Skip to main content

Effect of processing on the nutritive value of Canavalia Jackbeans (Canavalia ensiformis (L))


A comparative study of roasting, cooking with and without calcium hydroxide and extrusion cooking on the protein quality of Canavalia was conducted. The results suggested both extrusion and pressure cooking with lime to be equally effective in improving the protein quality of Canavalia and superior to pressure cooking alone and roasting, the latter effective possibly in destroying the antiphysiological factors in Canavalia but possibly also damaging its protein quality.

The individual effects of roasting, cooking with different levels of calcium hydroxide, and with water under pressure at different times on the protein quality of Canavalia were also studied. These indicated a beneficial effect of calcium hydroxide added at a level of 0.45% by weight of seed, for 30 minutes under pressure. Cooking in water under pressure for 30 minutes with and without lime added was slightly better than cooking for longer periods of time. Roasting was also effective in improving the quality of Canavalia particularly when the T was adjusted at 170°C, and roasting conducted for 15 minutes. A significant improvement in the protein quality of processed Canavalia was obtained by methionine supplementation.

This is a preview of subscription content, access via your institution.


  1. 1.

    Abbey BW, Ibem GO (1987) Functional properties of raw and heat processed brown bean (Canavalia rosea DC) flour. J Food Sci 52: 406–408

    Google Scholar 

  2. 2.

    Bressani R (1973) Legumes in human diets and how they might be improved. In: Milner M (ed.), Nutritional Improvement of Food Legumes by Breeding. New York: John Wiley & Sons, pp. 15–42

    Google Scholar 

  3. 3.

    Bressani R, Elias LG, Valiente AT (1963) Effect of cooking and of amino acid supple-mentation on the nutritive value of black beans (Phaseolus vulgaris L) Brit J Nutrition 17: 69–78

    Google Scholar 

  4. 4.

    Bressani R, Estrada-Ligorria L, García-Soto A (1989) Some agronomic characteristics of Canavalia sp. Turrialba, in press

  5. 5.

    Bressani R, Gómez Brenes RA, García A, Elías LG (1987) Chemical composition, amino acid content and protein quality ofCanavalia sp. seeds. J Sci Food Agric 40: 17–23

    Google Scholar 

  6. 6.

    Bressani R, Scrimshaw NS (1958) Lime-heat effects on corn nutrients, effect of lime treatment on in vitro availability of essential amino acids and solubility of protein fractions in corn. J Agric Food Chem 6: 774–778

    Google Scholar 

  7. 7.

    Crine P, Lemieux EJ (1982) Incorporation of Canavanine into rat pais intermedia proteins inhibits the maturation of pro-oxionilanocortin, the common precursor to adrenocortisotropin and -lipotropin. J Biol Chem 257: 832–838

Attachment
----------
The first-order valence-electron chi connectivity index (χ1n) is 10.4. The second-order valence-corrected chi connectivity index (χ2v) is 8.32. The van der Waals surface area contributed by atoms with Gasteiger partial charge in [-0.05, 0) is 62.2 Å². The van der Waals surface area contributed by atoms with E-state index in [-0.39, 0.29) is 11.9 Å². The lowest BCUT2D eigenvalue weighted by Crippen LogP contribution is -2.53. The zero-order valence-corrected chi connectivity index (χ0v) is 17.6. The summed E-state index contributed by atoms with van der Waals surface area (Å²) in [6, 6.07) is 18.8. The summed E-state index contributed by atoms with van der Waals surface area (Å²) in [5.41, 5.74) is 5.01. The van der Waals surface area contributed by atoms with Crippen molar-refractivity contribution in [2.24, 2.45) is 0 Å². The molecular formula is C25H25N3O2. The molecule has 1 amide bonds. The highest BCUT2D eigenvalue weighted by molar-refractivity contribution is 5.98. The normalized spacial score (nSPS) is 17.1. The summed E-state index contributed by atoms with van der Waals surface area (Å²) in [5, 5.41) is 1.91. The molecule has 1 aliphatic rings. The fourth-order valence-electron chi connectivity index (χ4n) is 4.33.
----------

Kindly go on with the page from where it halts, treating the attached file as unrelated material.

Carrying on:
PubMed  Google Scholar 

  8. 8.

    Hegsted DM, Mills RC, Elvehjem CA, Hart EB (1941) Choline in the nutrition of chicks. J Biol Chem 138: 459–466

    Google Scholar 

  9. 9.

    Kay DE (1979) Food legumes. TPI crop and product digest No. 3. Tropical Products Institute 56/62, Gray's Inn Road, London WO/X 8LV

  10. 10.

    Manna L, Hauge SM (1953) A possible relationship of vitamin B/3 to orotic acid. J Biol Chem 202: 91–96

    PubMed  Google Scholar 

  11. 11.

    Natelson S (1985) Canavanine to arginine ratio in alfalfa (Medicago sativa) clover (Trifolium) and the Jack Bean (Canavalia ensiformis). J Agr Food Chem 33: 413–419

    Google Scholar 

  12. 12.

    Molina MR, Argueta CE, Bressani R (1974) Extraction of nitrogenous constituents from the Jack Bean (Canavalia ensiformis) J Agric Food Chem 22: 309–312

    PubMed  Google Scholar 

  13. 13.

    Molina MR, Bressani R (1975) Protein-starch extraction and nutritive value of the Jack Bean and Jack Bean protein isolate. In: Jaffé WG (ed.), Nutritional Aspects of Common Beans and Other Legume Seeds as Animal and Human Foods. Caracas, Venezuela: Archivos Latinoamericanos de Nutrición, pp. 93–108

    Google Scholar 

  14. 14.

    Rosenthal GA (1977) The biological effects and mode of action of L-Canavanine, a structural analogue of L-arginine. Quart Rev Biol 52: 155–178

    PubMed  Google Scholar 

  15. 15.

    De la Vega A, Sotelo A (1982) Valor nutritivo de la semilla de Canavalia ensiformis sola y suplementada con mentionina y cereales. Rev Soc Quim Mex 26: 92–96

    Google Scholar 

Download references

Author information



Rights and permissions

Reprints and Permissions

About this article

Cite this article

Bressani, R., Sosa, J.L. Effect of processing on the nutritive value of Canavalia Jackbeans (Canavalia ensiformis (L)). Plant Food Hum Nutr 40, 207–214 (1990).

Download citation

Key words

  • Canavalia
  • methods of processing
  • effects on nutritive value